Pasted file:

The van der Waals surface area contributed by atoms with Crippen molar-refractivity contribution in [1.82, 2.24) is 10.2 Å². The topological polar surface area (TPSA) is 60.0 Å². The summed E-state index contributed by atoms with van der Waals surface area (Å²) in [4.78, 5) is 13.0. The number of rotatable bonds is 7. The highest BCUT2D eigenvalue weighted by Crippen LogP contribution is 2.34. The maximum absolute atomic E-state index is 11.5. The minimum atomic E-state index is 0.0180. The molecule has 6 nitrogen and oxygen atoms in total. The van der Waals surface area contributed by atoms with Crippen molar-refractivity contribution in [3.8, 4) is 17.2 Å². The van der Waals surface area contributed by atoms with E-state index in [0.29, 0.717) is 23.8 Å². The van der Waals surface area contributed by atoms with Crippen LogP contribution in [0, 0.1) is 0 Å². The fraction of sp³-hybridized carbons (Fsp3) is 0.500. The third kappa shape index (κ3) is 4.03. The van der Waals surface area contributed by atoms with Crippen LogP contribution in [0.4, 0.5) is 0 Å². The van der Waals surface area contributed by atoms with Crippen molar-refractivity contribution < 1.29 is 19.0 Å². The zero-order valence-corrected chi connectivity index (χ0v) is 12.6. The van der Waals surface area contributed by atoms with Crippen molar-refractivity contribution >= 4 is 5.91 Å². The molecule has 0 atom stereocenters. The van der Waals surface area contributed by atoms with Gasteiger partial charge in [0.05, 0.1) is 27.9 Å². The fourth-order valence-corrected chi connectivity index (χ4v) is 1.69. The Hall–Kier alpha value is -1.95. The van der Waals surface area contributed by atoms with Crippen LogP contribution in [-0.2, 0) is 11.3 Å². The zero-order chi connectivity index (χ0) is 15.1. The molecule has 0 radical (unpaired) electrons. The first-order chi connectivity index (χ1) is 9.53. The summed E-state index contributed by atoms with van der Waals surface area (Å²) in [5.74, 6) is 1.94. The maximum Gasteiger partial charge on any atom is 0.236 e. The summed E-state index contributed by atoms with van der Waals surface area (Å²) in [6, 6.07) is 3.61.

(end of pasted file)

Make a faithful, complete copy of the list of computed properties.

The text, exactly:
The van der Waals surface area contributed by atoms with Crippen molar-refractivity contribution in [1.82, 2.24) is 10.2 Å². The topological polar surface area (TPSA) is 60.0 Å². The summed E-state index contributed by atoms with van der Waals surface area (Å²) in [4.78, 5) is 13.0. The number of rotatable bonds is 7. The highest BCUT2D eigenvalue weighted by Crippen LogP contribution is 2.34. The maximum absolute atomic E-state index is 11.5. The minimum atomic E-state index is 0.0180. The molecule has 6 nitrogen and oxygen atoms in total. The van der Waals surface area contributed by atoms with Crippen molar-refractivity contribution in [3.8, 4) is 17.2 Å². The van der Waals surface area contributed by atoms with E-state index in [0.29, 0.717) is 23.8 Å². The van der Waals surface area contributed by atoms with Crippen LogP contribution in [0, 0.1) is 0 Å². The fraction of sp³-hybridized carbons (Fsp3) is 0.500. The third kappa shape index (κ3) is 4.03. The van der Waals surface area contributed by atoms with Crippen LogP contribution in [0.4, 0.5) is 0 Å². The van der Waals surface area contributed by atoms with Crippen molar-refractivity contribution < 1.29 is 19.0 Å². The zero-order valence-corrected chi connectivity index (χ0v) is 12.6. The van der Waals surface area contributed by atoms with Crippen molar-refractivity contribution >= 4 is 5.91 Å². The molecule has 0 atom stereocenters. The van der Waals surface area contributed by atoms with Gasteiger partial charge in [0.05, 0.1) is 27.9 Å². The fourth-order valence-corrected chi connectivity index (χ4v) is 1.69. The Hall–Kier alpha value is -1.95. The van der Waals surface area contributed by atoms with Crippen LogP contribution in [-0.2, 0) is 11.3 Å². The zero-order chi connectivity index (χ0) is 15.1. The molecule has 0 radical (unpaired) electrons. The first-order chi connectivity index (χ1) is 9.53. The summed E-state index contributed by atoms with van der Waals surface area (Å²) in [5.74, 6) is 1.94. The maximum Gasteiger partial charge on any atom is 0.236 e. The summed E-state index contributed by atoms with van der Waals surface area (Å²) in [6, 6.07) is 3.61.